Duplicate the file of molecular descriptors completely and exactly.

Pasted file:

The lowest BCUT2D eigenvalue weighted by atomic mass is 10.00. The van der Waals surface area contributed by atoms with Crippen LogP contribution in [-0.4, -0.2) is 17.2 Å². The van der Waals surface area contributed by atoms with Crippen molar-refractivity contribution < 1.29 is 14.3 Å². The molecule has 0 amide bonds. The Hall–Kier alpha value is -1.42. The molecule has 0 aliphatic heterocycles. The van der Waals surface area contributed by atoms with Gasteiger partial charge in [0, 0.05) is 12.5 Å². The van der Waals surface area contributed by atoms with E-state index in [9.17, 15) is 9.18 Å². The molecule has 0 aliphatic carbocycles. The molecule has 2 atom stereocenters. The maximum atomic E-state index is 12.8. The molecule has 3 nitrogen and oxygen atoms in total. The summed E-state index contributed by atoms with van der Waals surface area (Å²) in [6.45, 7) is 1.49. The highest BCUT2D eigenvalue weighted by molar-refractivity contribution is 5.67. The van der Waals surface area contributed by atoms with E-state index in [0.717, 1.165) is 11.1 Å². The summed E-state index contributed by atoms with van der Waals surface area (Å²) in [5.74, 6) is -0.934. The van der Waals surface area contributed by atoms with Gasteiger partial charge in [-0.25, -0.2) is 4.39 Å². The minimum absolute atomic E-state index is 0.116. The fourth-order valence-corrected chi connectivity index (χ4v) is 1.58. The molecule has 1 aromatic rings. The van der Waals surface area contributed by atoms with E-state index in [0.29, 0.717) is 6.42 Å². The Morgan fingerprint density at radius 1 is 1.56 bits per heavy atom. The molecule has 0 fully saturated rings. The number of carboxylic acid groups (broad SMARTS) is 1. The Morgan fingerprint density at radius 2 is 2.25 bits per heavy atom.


The lowest BCUT2D eigenvalue weighted by atomic mass is 10.00. The van der Waals surface area contributed by atoms with Crippen LogP contribution in [-0.4, -0.2) is 17.2 Å². The van der Waals surface area contributed by atoms with Crippen molar-refractivity contribution < 1.29 is 14.3 Å². The molecule has 0 amide bonds. The Hall–Kier alpha value is -1.42. The molecule has 0 aliphatic heterocycles. The van der Waals surface area contributed by atoms with Gasteiger partial charge in [0, 0.05) is 12.5 Å². The van der Waals surface area contributed by atoms with E-state index in [9.17, 15) is 9.18 Å². The molecule has 0 aliphatic carbocycles. The molecule has 2 atom stereocenters. The maximum atomic E-state index is 12.8. The molecule has 3 nitrogen and oxygen atoms in total. The summed E-state index contributed by atoms with van der Waals surface area (Å²) in [6.45, 7) is 1.49. The highest BCUT2D eigenvalue weighted by molar-refractivity contribution is 5.67. The van der Waals surface area contributed by atoms with E-state index in [0.717, 1.165) is 11.1 Å². The summed E-state index contributed by atoms with van der Waals surface area (Å²) in [5.74, 6) is -0.934. The van der Waals surface area contributed by atoms with Gasteiger partial charge in [-0.25, -0.2) is 4.39 Å². The minimum absolute atomic E-state index is 0.116. The fourth-order valence-corrected chi connectivity index (χ4v) is 1.58. The molecule has 1 aromatic rings. The van der Waals surface area contributed by atoms with E-state index in [0.29, 0.717) is 6.42 Å². The Morgan fingerprint density at radius 1 is 1.56 bits per heavy atom. The molecule has 0 fully saturated rings. The number of carboxylic acid groups (broad SMARTS) is 1. The Morgan fingerprint density at radius 2 is 2.25 bits per heavy atom.